Meharry and Fisk introduce high school students to innovative technologies used by NASA

Collaborative Interactive Data Science Academy

Meharry School of Applied Computational Sciences and Fisk University introduced 21 high school students to some of the innovative technologies used by NASA during the Collaborative Interactive Data Science Academy. The program, held July 17 – 21, used interactive, engaging activities to build statistical and critical thinking skills.

Eugene Levin

“Our goal was to inspire the next generation of explorers, researchers and data scientists,” says Eugene Levin, Ph.D., professor, spatial data science, and primary investigator for the NASA grant that funded the camp through the Minority University Research and Education project.

The week was full with hands-on activities using robotics, data science and the immersive technologies of virtual, augmented and mixed reality.

“We introduced remote sensing, computer vision, working with geospatial big data, and split the group into teams to work through activities based on those topics,” says Dr. Levin.

Those exercises included programming a Sphero Bolt robot to simulate planetary orbits. A Meta Quest VR headset combined original, archived audio and video so students could experience the Apollo 11 moon landing through the eyes of those who lived it.

“We also built a rover out of cardboard, a straw, pencil, rubber bands and tape,” says Caitlin Sharpe from Hume Fogg High School. After building the rubber-band powered space rovers, students applied the engineering design process to improve performance after testing results.

A drone activity was another favorite.

“The drones were really fun to fly around,” says Briley Edmondson from Blackman High School.

A week-long AI robot project challenged the students as they worked together.

“We had to work with a lot of different groups to get different ideas going,” says Shubh Patel of Martin Luther King, Jr. High School. “Figuring out how to work with different people who have different working styles might have been the biggest challenge we had, but also the place where we had the most success.”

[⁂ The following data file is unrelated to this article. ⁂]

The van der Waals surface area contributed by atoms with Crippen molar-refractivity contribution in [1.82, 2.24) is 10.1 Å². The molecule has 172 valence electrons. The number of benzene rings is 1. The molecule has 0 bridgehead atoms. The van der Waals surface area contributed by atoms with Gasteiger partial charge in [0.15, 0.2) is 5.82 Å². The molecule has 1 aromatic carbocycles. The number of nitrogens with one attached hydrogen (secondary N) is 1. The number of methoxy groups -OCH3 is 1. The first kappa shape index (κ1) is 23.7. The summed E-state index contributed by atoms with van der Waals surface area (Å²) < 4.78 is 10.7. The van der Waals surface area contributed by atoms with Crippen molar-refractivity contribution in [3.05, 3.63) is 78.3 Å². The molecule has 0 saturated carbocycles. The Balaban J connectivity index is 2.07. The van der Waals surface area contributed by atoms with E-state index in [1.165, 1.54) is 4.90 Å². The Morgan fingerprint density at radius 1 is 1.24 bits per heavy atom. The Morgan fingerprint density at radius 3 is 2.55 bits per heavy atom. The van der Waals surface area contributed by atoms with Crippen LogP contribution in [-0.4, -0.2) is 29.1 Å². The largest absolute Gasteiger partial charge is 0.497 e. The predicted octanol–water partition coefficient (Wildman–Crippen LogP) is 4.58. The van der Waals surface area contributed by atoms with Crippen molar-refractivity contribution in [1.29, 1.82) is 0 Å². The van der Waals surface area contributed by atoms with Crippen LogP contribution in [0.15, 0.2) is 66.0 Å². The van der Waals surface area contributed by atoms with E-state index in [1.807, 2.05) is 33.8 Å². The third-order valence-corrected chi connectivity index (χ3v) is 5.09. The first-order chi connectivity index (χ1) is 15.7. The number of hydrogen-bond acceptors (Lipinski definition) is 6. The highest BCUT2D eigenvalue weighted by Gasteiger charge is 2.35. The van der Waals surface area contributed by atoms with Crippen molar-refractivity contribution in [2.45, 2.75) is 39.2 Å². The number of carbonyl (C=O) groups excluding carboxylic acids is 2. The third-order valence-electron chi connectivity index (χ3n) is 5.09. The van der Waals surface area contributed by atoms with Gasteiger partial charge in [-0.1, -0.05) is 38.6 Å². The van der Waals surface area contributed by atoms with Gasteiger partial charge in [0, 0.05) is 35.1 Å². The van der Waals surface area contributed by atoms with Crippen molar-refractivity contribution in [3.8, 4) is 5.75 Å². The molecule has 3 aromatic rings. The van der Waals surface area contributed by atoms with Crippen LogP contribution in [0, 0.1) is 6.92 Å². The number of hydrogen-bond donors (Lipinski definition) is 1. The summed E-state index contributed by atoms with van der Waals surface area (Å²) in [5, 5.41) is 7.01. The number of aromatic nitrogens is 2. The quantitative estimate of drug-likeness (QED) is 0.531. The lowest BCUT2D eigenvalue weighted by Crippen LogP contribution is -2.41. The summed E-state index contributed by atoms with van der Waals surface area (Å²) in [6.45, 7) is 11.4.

“It was a new experience for some of us to build an AI robot like this,” says Melody Rogal of Martin Luther King, Jr. High School. “But I think that after a lot of teamwork, and learning more things about AI, we were able to work together and get it finished.”

The students also met, virtually, inspiring professionals from NASA and other organizations related to space exploration. Guest speakers included Trena Ferrell, Ph.D., from the NASA Goddard Space Flight Center, Earth Science Division; Agnes Pasco Conaty, Ph.D., senior research scientist, NASA GLOBE; Henry Danielson from the California Cybersecurity Institute at California Polytechnic State University; Kirby Runyon, Ph.D., a planetary geologist at The Planetary Science Institute; and Katrina Carter-Journet, a reliability engineer for Blue Origin.

While most activities were held on the Meharry and Fisk campuses, the program included a field trip to the Austin Peay University GIS Center where they toured student GIS projects and watched demonstrations of the center’s drones, robots, Matterport and other GIS technology.

Students also gained a pre-college experience by living and dining in the Fisk dormitories. The evenings also provided additional time for them to collaborate on their AI robot project and to enjoy the results of the RGB strips they coded to light up high-brightness colorful LED’s in dark environments.

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